In this application, you'll build a binary audio classifier. "Binary" here means there are two classes of audio the model will be able to classify: the sound you're interested in and everything else. In this README, we'll use the example of a "running faucet" detector. However, you can easily apply the principals described here to any other binary audio classification task (we even built a cat meow detector!).
You'll use Edge Impulse, a free edge AI platform, to collect data, train the model, and download the model as as Arduino library for use in your Swan firmware. The firmware continually collects 1 second clips of audio via the microphone and feeds them into your audio classifier model, publishing a note to Notehub if it detects that the faucet is running.
You will use the microphone and Swan to stream audio samples to your development machine over the USB connection. We recommend using a laptop here, as it will be easier to position everything near the faucet for collecting audio.
First, you need to flash the data acquisition firmware onto the Swan.
Open VS Code, click the PlatformIO icon on the left side of VS Code, click "Pick a folder", and select the directory 38-audio-classifier/data_acquisition.
Click the PlatformIO icon again, and under the Project Tasks menu, click "Build" to build the firmware image.
Prepare the Swan to receive the firmware image via DFU by following these instructions from the Swan Quickstart.
Under the Project Tasks menu, click "Upload" to upload the firmware image to the Swan. Note that this step can fail if 1) you already have a serial connection open to the Swan or 2) the micro USB cable is for charging only.
Under the Project Tasks menu, click "Monitor" to view the audio data streaming over serial. You should see a rapid stream of integers pouring down the console.
Close the Monitor task in the pane to the right of the serial console.
Now, you're ready to stream audio data to Edge Impulse.
Run edge-impulse-data-forwarder in a terminal window.
Follow the command line prompts to login and select your project. When prompted to name the sensor axis, enter audio. You can name the device whatever you like.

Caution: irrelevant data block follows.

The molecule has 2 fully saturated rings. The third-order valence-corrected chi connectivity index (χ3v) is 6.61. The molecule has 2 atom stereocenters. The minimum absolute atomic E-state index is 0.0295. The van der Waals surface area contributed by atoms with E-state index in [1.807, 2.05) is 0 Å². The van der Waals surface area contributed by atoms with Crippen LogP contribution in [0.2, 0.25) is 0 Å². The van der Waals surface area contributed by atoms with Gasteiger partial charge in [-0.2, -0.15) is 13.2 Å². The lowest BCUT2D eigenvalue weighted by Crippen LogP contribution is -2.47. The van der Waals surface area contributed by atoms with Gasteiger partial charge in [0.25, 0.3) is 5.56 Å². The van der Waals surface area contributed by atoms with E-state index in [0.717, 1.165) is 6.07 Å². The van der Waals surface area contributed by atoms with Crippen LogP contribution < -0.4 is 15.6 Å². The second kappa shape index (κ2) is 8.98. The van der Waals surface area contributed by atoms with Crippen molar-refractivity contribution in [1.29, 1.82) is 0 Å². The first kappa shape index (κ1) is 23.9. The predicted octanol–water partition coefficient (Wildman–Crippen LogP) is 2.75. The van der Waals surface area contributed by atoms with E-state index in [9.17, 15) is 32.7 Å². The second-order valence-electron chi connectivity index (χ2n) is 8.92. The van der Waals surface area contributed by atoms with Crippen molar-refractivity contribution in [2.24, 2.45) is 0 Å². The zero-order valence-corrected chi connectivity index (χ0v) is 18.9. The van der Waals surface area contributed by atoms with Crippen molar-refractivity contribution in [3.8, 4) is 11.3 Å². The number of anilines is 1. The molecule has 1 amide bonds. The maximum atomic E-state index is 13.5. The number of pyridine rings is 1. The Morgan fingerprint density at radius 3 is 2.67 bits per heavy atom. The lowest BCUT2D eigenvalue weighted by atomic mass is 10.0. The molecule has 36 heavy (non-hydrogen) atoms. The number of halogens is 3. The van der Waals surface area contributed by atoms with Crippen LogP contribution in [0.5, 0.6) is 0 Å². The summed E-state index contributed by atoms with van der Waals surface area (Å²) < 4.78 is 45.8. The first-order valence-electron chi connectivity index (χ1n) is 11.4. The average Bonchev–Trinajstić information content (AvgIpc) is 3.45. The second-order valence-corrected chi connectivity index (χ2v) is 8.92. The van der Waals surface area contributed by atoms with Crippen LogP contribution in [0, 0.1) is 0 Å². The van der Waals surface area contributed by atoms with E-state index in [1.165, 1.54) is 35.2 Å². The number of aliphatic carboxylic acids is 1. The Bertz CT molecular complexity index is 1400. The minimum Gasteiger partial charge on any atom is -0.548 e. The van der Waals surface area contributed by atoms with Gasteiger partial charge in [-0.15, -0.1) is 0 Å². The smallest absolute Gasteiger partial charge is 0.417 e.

The CLI will print out a URL like this: https://studio.edgeimpulse.com/studio/223641/acquisition/training. Open the URL in your browser.
You'll see this form:
From here, follow the "Build a dataset" section of this Edge Impulse tutorial. Make sure to change the label and sample length before recording each scenario. For example, for the "2 minutes of background noise without much additional activity", make sure to set sample length to 120000 milliseconds and the label to "noise". Once you've set the label and sample length, click "Start sampling" to collect the audio data. Repeat this for each scenario described in the Edge Impulse tutorial to create your custom dataset.
Once you've collecting your training data, complete sections 4-9 of the Edge Impulse tutorial to train the model. Note that if you created a custom dataset, you may see a warning about having an empty testing set (i.e. all your data is in the training set). You can ignore this for now. Section 8 of the tutorial gives you an opportunity to collect data for your test set.
From your Edge Impulse project page, click "Deployment", select "Arduino library", scroll down to the bottom of the page, and click Build. Once the build is complete, your browser will prompt you to download a .zip file with an Arduino library comprising your model. Save this .zip file into 38-audio-classifier/classifier/lib and unzip it there.
There are a few environment variables that allow you to dynamically configure the behavior of the firmware. From your Notehub project page, click "Environment" in the left hand pane and configure the following environment variables:
label: This is the label of interest. For instance, if your dataset has the labels faucet and noise, you should set this to faucet. There is no default label of interest in the firmware, so it must be set for detection notes to be published.
detection_threshold: This is the probability level that must be exceeded for the firmware to publish a detection note. For example, if label is set to faucet and the detection_threshold is set to 0.7, the firmware will only publish a detection note if the model predicts faucet with > 0.7 probability. By default, this is set to 0.6.
publish_rate: Detection notes will only be published a maximum of once every publish_rate seconds. For example, if you set this variable to 45, a max of one note will be published every 45 seconds, even if there are multiple detections in that time frame. By default, this is set to 60 in the firmware.
Use VS Code to open the directory 38-audio-classifier/classifier.
In the file explorer, open main.cpp and uncomment this line: // #define PRODUCT_UID "com.my-company.my-name:my-project". Replace com.my-company.my-name:my-project with the ProductUID of the Notehub project you created in Notehub Setup.
You will also need to add the header file for your classifier in main.cpp:
// Include your specific Edge Impulse header file here:// #include <running_faucet_detector_inferencing.h>
Uncomment the #include and change running_faucet_detector_inferencing.h to the name of your specific header file. This header file is located in the src subdirectory of the directory you unzipped in Downloading the Model.
Click the PlatformIO icon, and under the Project Tasks menu, click "Build" to build the firmware image.
is purely diagnostic and indicates how long the digital signal processing (DSP) and classification operations took, in milliseconds. Then, it shows the probabilities output by the model for each class.
Move your laptop and the hardware so that the microphone is in range of the sound of a faucet. Start the Monitor task in VS Code so you can see the serial log. Turn on the faucet, and you should see this in the log if detection was successful: